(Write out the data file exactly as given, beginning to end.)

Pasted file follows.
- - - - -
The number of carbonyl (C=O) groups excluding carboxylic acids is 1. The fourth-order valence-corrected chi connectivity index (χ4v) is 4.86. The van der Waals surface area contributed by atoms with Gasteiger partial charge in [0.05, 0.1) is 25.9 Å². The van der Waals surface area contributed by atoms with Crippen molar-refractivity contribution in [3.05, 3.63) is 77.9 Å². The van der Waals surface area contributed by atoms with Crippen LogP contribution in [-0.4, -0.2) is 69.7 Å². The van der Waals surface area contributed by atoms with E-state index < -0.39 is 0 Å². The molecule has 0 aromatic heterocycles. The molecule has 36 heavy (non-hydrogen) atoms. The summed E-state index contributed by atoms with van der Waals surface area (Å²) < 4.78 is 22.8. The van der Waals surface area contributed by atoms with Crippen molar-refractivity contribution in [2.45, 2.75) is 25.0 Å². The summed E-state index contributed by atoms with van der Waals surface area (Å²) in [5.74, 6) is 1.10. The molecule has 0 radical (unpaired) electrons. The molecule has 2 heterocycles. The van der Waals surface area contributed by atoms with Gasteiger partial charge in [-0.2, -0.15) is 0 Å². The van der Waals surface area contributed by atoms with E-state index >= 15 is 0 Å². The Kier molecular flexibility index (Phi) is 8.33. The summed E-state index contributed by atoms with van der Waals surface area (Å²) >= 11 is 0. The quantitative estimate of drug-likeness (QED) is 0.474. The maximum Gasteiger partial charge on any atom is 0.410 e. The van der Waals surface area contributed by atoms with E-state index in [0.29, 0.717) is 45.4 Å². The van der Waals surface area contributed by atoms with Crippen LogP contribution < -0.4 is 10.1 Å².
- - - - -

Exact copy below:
The number of carbonyl (C=O) groups excluding carboxylic acids is 1. The fourth-order valence-corrected chi connectivity index (χ4v) is 4.86. The van der Waals surface area contributed by atoms with Gasteiger partial charge in [0.05, 0.1) is 25.9 Å². The van der Waals surface area contributed by atoms with Crippen molar-refractivity contribution in [3.05, 3.63) is 77.9 Å². The van der Waals surface area contributed by atoms with Crippen LogP contribution in [-0.4, -0.2) is 69.7 Å². The van der Waals surface area contributed by atoms with E-state index < -0.39 is 0 Å². The molecule has 0 aromatic heterocycles. The molecule has 36 heavy (non-hydrogen) atoms. The summed E-state index contributed by atoms with van der Waals surface area (Å²) < 4.78 is 22.8. The van der Waals surface area contributed by atoms with Crippen molar-refractivity contribution in [2.45, 2.75) is 25.0 Å². The summed E-state index contributed by atoms with van der Waals surface area (Å²) in [5.74, 6) is 1.10. The molecule has 0 radical (unpaired) electrons. The molecule has 2 heterocycles. The van der Waals surface area contributed by atoms with Gasteiger partial charge in [-0.2, -0.15) is 0 Å². The van der Waals surface area contributed by atoms with E-state index >= 15 is 0 Å². The Kier molecular flexibility index (Phi) is 8.33. The summed E-state index contributed by atoms with van der Waals surface area (Å²) >= 11 is 0. The quantitative estimate of drug-likeness (QED) is 0.474. The maximum Gasteiger partial charge on any atom is 0.410 e. The van der Waals surface area contributed by atoms with E-state index in [0.29, 0.717) is 45.4 Å². The van der Waals surface area contributed by atoms with Crippen LogP contribution < -0.4 is 10.1 Å².